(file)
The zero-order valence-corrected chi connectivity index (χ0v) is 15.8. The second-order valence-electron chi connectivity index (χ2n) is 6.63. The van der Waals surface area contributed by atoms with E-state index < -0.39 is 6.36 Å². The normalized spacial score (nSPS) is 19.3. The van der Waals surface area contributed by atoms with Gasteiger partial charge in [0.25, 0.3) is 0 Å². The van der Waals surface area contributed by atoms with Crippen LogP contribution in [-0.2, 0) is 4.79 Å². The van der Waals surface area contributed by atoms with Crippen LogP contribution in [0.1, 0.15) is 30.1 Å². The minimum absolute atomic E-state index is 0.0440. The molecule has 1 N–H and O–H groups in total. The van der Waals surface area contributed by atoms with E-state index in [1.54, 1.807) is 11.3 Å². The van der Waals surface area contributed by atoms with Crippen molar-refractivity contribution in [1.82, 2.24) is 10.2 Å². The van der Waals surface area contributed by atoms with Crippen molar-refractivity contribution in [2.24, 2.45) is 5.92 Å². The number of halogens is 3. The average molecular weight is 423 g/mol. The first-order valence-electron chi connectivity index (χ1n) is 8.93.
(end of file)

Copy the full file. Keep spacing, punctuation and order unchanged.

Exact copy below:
The zero-order valence-corrected chi connectivity index (χ0v) is 15.8. The second-order valence-electron chi connectivity index (χ2n) is 6.63. The van der Waals surface area contributed by atoms with E-state index < -0.39 is 6.36 Å². The normalized spacial score (nSPS) is 19.3. The van der Waals surface area contributed by atoms with Gasteiger partial charge in [0.25, 0.3) is 0 Å². The van der Waals surface area contributed by atoms with Crippen LogP contribution in [-0.2, 0) is 4.79 Å². The van der Waals surface area contributed by atoms with Crippen LogP contribution in [0.1, 0.15) is 30.1 Å². The minimum absolute atomic E-state index is 0.0440. The molecule has 1 N–H and O–H groups in total. The van der Waals surface area contributed by atoms with E-state index in [1.54, 1.807) is 11.3 Å². The van der Waals surface area contributed by atoms with Crippen molar-refractivity contribution in [1.82, 2.24) is 10.2 Å². The van der Waals surface area contributed by atoms with Crippen molar-refractivity contribution in [2.24, 2.45) is 5.92 Å². The number of halogens is 3. The average molecular weight is 423 g/mol. The first-order valence-electron chi connectivity index (χ1n) is 8.93.